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Japan Prepares for General Elections

Campaigning officially began in Japan Tuesday for the first general election in more than three years. It will determine whether Prime Minister Junichiro Koizumi gets to stay in his job. Candidates across the country are appealing to the voters and polls are showing that almost half of the electorate has not decided for whom to vote.

The November 9 election features more than 1,100 incumbents and challengers vying for seats in the lower House of Parliament. The focus, however, is really on just two of the candidates - the incumbent prime minister and an opposition party leader who has the best chance of taking the top job.

Naoto Kan, a former health minister, leads the largest opposition group, the Democratic Party, which was recently strengthened by its merger with the smaller Liberal Party.

Mr. Kan, at a kickoff election rally on Tuesday, says he wants to end the era of bureaucrats running the government. He says he also wants to boost decentralization and rid the government of corruption. He told the crowd that the election is about whether or not Japan will have a two-party system.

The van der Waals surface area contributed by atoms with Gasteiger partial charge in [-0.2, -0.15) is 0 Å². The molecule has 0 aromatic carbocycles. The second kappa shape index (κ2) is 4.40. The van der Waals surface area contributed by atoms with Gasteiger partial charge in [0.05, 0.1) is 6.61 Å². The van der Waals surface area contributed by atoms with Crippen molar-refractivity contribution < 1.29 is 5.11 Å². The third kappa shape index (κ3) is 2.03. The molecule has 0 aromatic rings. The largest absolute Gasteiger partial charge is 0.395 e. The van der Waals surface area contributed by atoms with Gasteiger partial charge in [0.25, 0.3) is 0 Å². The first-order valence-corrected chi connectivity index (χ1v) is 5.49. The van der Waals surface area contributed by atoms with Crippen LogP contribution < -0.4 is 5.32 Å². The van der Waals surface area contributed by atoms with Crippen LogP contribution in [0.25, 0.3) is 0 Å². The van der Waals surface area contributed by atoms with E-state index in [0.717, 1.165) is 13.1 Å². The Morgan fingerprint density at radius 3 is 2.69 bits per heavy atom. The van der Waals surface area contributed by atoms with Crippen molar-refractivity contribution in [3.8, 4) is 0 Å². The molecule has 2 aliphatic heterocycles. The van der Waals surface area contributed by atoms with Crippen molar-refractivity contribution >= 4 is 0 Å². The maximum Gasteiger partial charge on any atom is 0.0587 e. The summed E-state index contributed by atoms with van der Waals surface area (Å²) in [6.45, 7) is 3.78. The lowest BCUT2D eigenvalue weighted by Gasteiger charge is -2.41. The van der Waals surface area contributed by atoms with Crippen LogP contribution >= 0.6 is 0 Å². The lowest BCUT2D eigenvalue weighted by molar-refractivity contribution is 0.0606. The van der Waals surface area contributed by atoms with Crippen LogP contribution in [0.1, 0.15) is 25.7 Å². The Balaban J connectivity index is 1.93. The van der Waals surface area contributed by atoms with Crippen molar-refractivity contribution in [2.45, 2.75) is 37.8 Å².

The Democrats say their goal is to capture more than 200 seats, which would be a significant increase from the 137 they now hold.

Six political parties have put forward candidates for the national election.

The one that has held power virtually without a break for the past half-century is the Liberal Democratic Party, which despite its name follows a conservative agenda. Its leader, Prime Minister Junichiro Koizumi, is vowing to maintain the LDP's alliance with two other parties.

Part of the strategy of the Liberal Democrats is trying to steal the script from the opposition and portray themselves as the party of reform, rather than the status quo, as Mr. Koizumi explains.

Mr. Koizumi vows to win over opponents of economic reform. He says his reform policy is vital for reviving the nation's economy and giving hope for a better tomorrow to the people of Japan.

Koizumi, during a candidates' debate on Monday, said he would step down as prime minister if the governing coalition loses its lower house majority.

Analysts and polls suggest the coalition will probably retain its majority, but could fall short of Mr. Koizumi's stated goal of winning more than half the seats in the lower house of the Diet.

Of the 480 contested seats, 300 are single member districts, where the candidate with the most votes wins. The remaining are multiple-seat proportional representation districts from eleven regional "blocks" in which voters may choose either a candidate or a party.